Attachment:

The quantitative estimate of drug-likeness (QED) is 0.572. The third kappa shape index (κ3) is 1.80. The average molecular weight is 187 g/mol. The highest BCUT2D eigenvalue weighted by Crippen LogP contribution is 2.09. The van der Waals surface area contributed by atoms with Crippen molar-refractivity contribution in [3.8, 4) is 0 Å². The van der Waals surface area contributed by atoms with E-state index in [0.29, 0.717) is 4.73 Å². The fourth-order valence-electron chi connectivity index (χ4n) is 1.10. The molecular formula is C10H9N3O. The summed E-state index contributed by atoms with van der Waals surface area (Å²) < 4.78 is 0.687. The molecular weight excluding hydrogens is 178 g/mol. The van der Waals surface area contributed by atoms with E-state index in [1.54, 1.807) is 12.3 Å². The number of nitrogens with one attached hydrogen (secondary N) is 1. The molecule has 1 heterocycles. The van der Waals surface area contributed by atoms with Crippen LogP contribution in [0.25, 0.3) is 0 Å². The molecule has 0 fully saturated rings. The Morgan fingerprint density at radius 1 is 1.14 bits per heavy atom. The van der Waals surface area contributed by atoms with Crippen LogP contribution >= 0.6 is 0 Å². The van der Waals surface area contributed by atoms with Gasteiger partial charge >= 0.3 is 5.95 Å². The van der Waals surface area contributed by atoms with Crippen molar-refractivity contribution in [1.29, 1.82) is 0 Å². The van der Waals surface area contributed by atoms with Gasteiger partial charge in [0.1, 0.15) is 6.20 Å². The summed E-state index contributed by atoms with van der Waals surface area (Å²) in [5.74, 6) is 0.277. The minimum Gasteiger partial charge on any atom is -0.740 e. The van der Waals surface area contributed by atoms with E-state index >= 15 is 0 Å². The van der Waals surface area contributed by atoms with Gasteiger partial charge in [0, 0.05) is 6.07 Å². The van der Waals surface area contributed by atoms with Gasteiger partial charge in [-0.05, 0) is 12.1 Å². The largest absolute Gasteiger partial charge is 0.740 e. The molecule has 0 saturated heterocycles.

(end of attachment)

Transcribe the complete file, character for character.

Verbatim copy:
The quantitative estimate of drug-likeness (QED) is 0.572. The third kappa shape index (κ3) is 1.80. The average molecular weight is 187 g/mol. The highest BCUT2D eigenvalue weighted by Crippen LogP contribution is 2.09. The van der Waals surface area contributed by atoms with Crippen molar-refractivity contribution in [3.8, 4) is 0 Å². The van der Waals surface area contributed by atoms with E-state index in [0.29, 0.717) is 4.73 Å². The fourth-order valence-electron chi connectivity index (χ4n) is 1.10. The molecular formula is C10H9N3O. The summed E-state index contributed by atoms with van der Waals surface area (Å²) < 4.78 is 0.687. The molecular weight excluding hydrogens is 178 g/mol. The van der Waals surface area contributed by atoms with E-state index in [1.54, 1.807) is 12.3 Å². The number of nitrogens with one attached hydrogen (secondary N) is 1. The molecule has 1 heterocycles. The van der Waals surface area contributed by atoms with Crippen LogP contribution in [0.25, 0.3) is 0 Å². The molecule has 0 fully saturated rings. The Morgan fingerprint density at radius 1 is 1.14 bits per heavy atom. The van der Waals surface area contributed by atoms with Crippen LogP contribution >= 0.6 is 0 Å². The van der Waals surface area contributed by atoms with Gasteiger partial charge >= 0.3 is 5.95 Å². The van der Waals surface area contributed by atoms with Crippen molar-refractivity contribution in [1.29, 1.82) is 0 Å². The van der Waals surface area contributed by atoms with Gasteiger partial charge in [0.1, 0.15) is 6.20 Å². The summed E-state index contributed by atoms with van der Waals surface area (Å²) in [5.74, 6) is 0.277. The minimum Gasteiger partial charge on any atom is -0.740 e. The van der Waals surface area contributed by atoms with E-state index >= 15 is 0 Å². The van der Waals surface area contributed by atoms with Gasteiger partial charge in [0, 0.05) is 6.07 Å². The van der Waals surface area contributed by atoms with Gasteiger partial charge in [-0.05, 0) is 12.1 Å². The largest absolute Gasteiger partial charge is 0.740 e. The molecule has 0 saturated heterocycles.